The next song, Good Times is about a man who looks back on his life and regrets the time he has wasted, and has chosen the path that ultimately leads him to not being what he could have been. The song, as a whole, has a relatively depressed feel to it.

Anything is a slow, psychedelic piece that is a celebration of life, friends and all good things, and it was one of Eric Burdon’s favorite songs that he wrote. It is a purely positive song, among other more negative and pessimistic one’s, and brings to the compilation a lighthearted and whimsical feel as we progress through it’s many messages.

Eric Burdon and the Animals played at the 1967 Monterey Pop Festival, which was the first outdoor concert of the psychedelic movement, during the time known as the Summer of Love. The song, Monterey, is a celebration of the concert, and an explanation of some of the events that they encountered there. There were many famous, and would be famous musicians and bands there, and the Animals listed some of the acts that they were most impressed with in the lyrics of the song. Mentioned were, Jefferson Airplane, The  Who, The Byrds, The Grateful Dead, Jimi Hendrix and others, and it is nice recognition for some great bands that performed at Monterey Pop. This song also features Indian musical influences.

Sky Pilot is one of the Animals most popular songs, and is broken into two distinct parts due to it’s length. To me, it seems to be an anti war tune, with the beginning of the song alluding to a Sky Pilot, who is a military chaplain, lamenting his soldiers as they go off to war, and waiting around for their return. Some of the soldiers, upon returning, question the reasons that they were fighting for. The song features bagpipes, and has a long interlude in the middle. It is one of the Animals great songs.

The last song on the compilation, River Deep, Mountain High, is a song that the Animals covered originally performed by Tina Turner. It was one of Turner’s biggest hits, and was considered the best song produced by the legendary Phil Spector.

Eric Burdon and the Animals remain a very important piece of the psychedelic music scene. Their early career did not produce the same type of music, but they were popular in their own right then, while still in the United Kingdom. But it would be their move to San Francisco, when their careers really took off to produce some great psychedelic music. It is interesting to note, that perhaps their best identified song was House of the Rising Sun, which was more at the beginning of their career. Great band!

Rating: A


 

The Electric Flag-A Long Time Comin’

THE ELECTRIC FLAG-A LONG TIME COMIN'(1968)

 

The Electric Flag was a blues, psychedelic rock and soul band started in San Francisco, California in 1967. The three main members of the band were, Mike Bloomfield(guitar), Barry Goldberg(keyboard), and Buddy Miles(drums). They are considered psychedelic rock, because of the time period when they were active, and the associations with some of the band members with other psychedelic musicians. Buddy Miles, for instance, was to play with Jimi Hendrix, in The Band of Gypsies after leaving The Electric Flag. However, in my opinion, they were less psychedelic rock, and more blues, jazz, and at times soul. They were an important part of the psychedelic scene however, playing at The Monterey Pop Festival, and making a soundtrack for the movie, The Trip, in 1967, before releasing A Long Time Comin’.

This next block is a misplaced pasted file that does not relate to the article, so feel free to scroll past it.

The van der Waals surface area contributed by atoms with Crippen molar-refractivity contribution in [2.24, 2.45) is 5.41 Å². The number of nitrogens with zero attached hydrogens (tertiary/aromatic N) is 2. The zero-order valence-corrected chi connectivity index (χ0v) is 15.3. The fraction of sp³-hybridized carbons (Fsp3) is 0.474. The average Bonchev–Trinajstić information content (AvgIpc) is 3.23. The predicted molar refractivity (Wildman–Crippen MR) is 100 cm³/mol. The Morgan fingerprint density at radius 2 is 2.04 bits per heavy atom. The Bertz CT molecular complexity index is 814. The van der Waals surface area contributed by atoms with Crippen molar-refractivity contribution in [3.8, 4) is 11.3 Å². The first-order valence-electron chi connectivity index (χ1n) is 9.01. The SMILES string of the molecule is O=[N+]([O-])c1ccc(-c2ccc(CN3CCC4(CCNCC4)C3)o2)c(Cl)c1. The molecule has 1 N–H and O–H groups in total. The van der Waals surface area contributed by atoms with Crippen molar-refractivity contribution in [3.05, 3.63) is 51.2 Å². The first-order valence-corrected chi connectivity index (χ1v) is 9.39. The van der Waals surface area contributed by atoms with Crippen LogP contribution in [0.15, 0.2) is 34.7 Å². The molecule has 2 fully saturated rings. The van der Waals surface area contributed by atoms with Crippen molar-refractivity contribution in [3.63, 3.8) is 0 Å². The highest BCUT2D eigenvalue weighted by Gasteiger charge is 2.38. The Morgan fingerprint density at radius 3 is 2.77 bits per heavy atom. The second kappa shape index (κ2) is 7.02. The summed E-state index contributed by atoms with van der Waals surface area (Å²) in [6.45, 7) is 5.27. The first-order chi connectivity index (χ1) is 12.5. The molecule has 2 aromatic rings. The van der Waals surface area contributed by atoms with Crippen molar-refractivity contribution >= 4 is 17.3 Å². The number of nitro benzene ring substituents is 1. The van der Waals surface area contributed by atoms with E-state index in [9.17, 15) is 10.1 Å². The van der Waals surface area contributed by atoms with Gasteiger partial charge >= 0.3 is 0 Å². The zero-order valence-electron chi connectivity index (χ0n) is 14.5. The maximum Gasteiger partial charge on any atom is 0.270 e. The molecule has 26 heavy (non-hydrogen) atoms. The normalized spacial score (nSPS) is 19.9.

The first song on the record is Killing Floor, and was a cover song, as was many of the songs that The Electric Flag recorded. This is a jazzy blues piece, very well played, as was all of the covers by the band. Though very short lived, The Electric Flag did very well, and may have had a longer career, except for the fact that some of it’s members had drug problems, particularly heroin. Nonetheless, the band recorded very tight on the record, and every song sounds great.

The next song on the record is Groovin’ Is Easy, a song with a lot of horns, which the band uses a lot throughout the album. I sounds to me like a quintessential sixties pop song at the beginning. Many of the songs on A Long Time Comin’ sounds like other bands that were popular around this time, such as Blood, Sweat and Tears and Chicago, who took some of the elements that were used by The Electric Flag, and made them their own. The Electric Flag made use of horns and keyboards before these other bands, which makes them somewhat pioneers of the sound, precursors of sounds that would emerge in other bands later on.

The song, Wine, is a jazzy song with a southern feel, and there is a great video of the band playing it at the Monterey Pop Festival, before it was released on record.

Mike Bloomfield was a great guitarist, he is one of my favorites, and he is featured throughout the album with some screeching blues solos that give the album that deep bluesy feel.  This is why I think this record is more of a blues and jazz oriented album, as opposed to being psychedelic. Though there are moments on the record where a bit of psychedelia comes through.

Sunny is a cover version of the song written by Bobby Hebb, and it is one of the most recorded songs of all time. This Electric Flag version is one of the greatest covers of this song, they did an awesome job. Look Into My Eyes is a tune that reminds me of the band Chicago, another great song on the album. All the music on A Long Time Comin’  is excellent, and Bloomfield really shines on guitar, and the horn arrangements are really stellar. One of the best records of 1968 in my opinion. It is unfortunate the core of the band was so short lived, but they made some really memorable music. Well worth a listen.

Rating: A